We are developing a hospital-wide animal visitation policy. What are some things we need to consider including so that we are compliant with the Americans with Disabilities Act?
OUR ANSWER FROM HORTYSPRINGER ATTORNEY MARY PATERNI:
This is a great policy to have. We all love animals, but it’s important to make sure that you take the necessary steps to identify the proper use of service animals and acceptable visitation rules for therapy animals. Today, let’s focus on service animals. Under the ADA, covered entities, like most hospitals, are required to provide reasonable accommodations for people with disabilities. The service animal rule falls under this requirement. In other words, places that have a “no animals allowed” policy provide an exception that allows service animals in their facility.
What is a service animal? Well, it is a dog of any breed that has been trained to work or perform a task for an individual with a disability. For example, a person with a panic disorder may have a dog that is trained to sense an upcoming panic attack and to help lessen its impact.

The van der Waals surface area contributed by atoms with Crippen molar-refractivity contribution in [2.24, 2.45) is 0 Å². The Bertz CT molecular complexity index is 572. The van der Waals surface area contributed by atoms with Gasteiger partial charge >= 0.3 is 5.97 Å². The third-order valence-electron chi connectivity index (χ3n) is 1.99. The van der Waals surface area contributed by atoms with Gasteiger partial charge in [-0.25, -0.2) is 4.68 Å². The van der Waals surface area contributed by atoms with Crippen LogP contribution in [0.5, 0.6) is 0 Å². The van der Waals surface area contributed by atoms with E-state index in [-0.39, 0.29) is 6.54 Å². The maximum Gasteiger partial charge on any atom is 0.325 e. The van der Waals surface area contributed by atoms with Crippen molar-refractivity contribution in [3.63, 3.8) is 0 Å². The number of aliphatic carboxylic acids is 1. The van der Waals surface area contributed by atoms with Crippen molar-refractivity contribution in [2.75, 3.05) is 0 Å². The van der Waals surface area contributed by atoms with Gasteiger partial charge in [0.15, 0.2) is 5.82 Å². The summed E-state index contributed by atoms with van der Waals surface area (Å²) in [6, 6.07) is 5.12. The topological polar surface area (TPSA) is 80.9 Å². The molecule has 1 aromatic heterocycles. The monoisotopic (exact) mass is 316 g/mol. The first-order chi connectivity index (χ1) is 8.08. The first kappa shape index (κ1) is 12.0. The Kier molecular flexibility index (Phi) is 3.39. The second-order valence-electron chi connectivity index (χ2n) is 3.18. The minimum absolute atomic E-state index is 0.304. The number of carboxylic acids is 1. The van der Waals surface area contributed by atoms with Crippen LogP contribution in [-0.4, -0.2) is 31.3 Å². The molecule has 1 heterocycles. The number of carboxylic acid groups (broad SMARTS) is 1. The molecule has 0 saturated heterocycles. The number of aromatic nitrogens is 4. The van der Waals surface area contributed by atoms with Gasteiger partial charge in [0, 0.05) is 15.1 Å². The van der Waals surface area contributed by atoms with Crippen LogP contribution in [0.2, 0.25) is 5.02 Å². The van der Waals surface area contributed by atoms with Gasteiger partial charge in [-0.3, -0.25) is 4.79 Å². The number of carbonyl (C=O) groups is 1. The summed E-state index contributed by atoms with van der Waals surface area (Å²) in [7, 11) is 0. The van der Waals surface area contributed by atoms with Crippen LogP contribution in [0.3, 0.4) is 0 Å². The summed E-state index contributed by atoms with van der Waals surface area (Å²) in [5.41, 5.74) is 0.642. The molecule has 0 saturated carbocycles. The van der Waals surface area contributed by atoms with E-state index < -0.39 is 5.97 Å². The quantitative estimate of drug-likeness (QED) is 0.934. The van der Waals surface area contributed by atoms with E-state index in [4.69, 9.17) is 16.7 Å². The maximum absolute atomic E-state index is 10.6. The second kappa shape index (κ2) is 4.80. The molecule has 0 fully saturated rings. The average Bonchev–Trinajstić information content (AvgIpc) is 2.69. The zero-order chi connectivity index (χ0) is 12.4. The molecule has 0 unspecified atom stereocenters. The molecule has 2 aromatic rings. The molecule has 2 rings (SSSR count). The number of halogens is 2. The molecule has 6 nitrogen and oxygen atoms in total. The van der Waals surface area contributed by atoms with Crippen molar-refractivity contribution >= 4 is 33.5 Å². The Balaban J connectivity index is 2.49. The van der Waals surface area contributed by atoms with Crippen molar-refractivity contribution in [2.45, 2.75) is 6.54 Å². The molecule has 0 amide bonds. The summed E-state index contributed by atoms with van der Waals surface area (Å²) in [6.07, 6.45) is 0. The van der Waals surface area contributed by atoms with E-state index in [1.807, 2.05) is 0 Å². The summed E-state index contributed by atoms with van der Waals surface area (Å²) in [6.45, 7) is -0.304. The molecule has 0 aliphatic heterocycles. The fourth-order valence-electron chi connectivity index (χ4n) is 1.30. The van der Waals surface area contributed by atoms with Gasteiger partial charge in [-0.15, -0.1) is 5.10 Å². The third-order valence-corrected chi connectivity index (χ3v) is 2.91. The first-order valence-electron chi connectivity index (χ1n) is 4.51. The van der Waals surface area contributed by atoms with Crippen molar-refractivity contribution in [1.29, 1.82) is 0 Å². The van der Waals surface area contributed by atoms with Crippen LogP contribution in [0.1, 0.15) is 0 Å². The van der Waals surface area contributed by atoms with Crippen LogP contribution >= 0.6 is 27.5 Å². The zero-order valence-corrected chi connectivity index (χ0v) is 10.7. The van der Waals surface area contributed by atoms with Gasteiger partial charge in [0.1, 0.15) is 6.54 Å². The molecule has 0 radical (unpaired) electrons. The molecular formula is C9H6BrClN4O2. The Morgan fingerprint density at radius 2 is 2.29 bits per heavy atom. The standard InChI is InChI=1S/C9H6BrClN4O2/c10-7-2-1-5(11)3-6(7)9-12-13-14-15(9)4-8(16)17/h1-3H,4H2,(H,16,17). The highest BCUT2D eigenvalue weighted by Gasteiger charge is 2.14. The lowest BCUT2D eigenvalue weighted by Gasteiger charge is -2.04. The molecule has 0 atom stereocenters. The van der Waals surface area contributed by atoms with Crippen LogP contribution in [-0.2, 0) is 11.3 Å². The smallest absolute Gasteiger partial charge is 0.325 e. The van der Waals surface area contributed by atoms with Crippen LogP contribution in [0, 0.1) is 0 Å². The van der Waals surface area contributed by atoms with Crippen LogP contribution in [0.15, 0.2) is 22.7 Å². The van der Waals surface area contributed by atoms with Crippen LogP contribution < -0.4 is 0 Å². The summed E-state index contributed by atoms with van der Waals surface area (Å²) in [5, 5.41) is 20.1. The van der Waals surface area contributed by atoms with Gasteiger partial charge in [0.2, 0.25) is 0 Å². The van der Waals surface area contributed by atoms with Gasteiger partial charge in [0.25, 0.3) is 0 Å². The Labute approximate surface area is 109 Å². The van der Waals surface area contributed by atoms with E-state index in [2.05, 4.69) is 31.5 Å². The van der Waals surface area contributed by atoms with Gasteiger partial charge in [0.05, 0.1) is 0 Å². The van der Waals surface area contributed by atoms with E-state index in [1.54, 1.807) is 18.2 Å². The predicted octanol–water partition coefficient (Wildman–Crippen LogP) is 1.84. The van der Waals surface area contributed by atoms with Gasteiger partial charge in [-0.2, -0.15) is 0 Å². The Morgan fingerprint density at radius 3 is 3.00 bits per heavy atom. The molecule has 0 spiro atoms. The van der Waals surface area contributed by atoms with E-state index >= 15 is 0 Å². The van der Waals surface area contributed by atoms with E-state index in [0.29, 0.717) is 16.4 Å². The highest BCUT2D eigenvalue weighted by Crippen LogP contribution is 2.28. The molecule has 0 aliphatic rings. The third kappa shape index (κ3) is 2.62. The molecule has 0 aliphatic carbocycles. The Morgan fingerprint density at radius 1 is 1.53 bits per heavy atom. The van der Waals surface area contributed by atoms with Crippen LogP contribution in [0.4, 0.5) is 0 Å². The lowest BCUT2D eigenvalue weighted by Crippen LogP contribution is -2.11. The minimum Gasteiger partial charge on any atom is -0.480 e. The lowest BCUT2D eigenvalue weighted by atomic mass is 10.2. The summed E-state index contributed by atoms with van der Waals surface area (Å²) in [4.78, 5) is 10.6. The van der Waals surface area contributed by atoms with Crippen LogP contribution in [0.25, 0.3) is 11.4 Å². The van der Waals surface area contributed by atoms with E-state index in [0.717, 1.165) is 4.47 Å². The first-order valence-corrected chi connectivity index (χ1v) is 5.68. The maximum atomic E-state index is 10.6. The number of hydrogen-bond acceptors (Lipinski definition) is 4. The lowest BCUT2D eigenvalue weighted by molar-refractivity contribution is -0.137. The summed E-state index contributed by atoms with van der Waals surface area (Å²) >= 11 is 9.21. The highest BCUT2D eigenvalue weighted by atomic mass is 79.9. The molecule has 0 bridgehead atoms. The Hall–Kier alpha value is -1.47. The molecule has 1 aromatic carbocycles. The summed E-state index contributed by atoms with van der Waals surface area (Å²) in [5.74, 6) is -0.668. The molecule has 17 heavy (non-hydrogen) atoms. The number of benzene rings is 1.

When building an animal visitation policy, you want to include a section that considers service animals and sets out general rules for your staff to follow. For instance, when it is unclear as to whether a dog in your facility is a service animal, your staff may not inquire into the nature of the person’s disability, may not ask for documentation, and may not require that the dog perform its trained task. Rather, your staff may only ask (1) if the dog is a service animal that is required because of a disability and (2) what work or tasks has the dog been trained to perform.
If the patient requires basic assistance from staff, then staff may be required to accompany the patient while they attend to their service animal (i.e., taking their dog for a walk, but requiring a wheelchair). Under the ADA, the patient, or service animal handler, bears full responsibility for the dog and must be in control of it at all times. This includes making arrangements to pass the dog off to family members, or even boarding the dog, in the event that the patient is unable to provide the necessary care.
Make sure to review the ADA regulations governing service animals in detail, and feel free to reach out to Mary Paterni with any additional questions.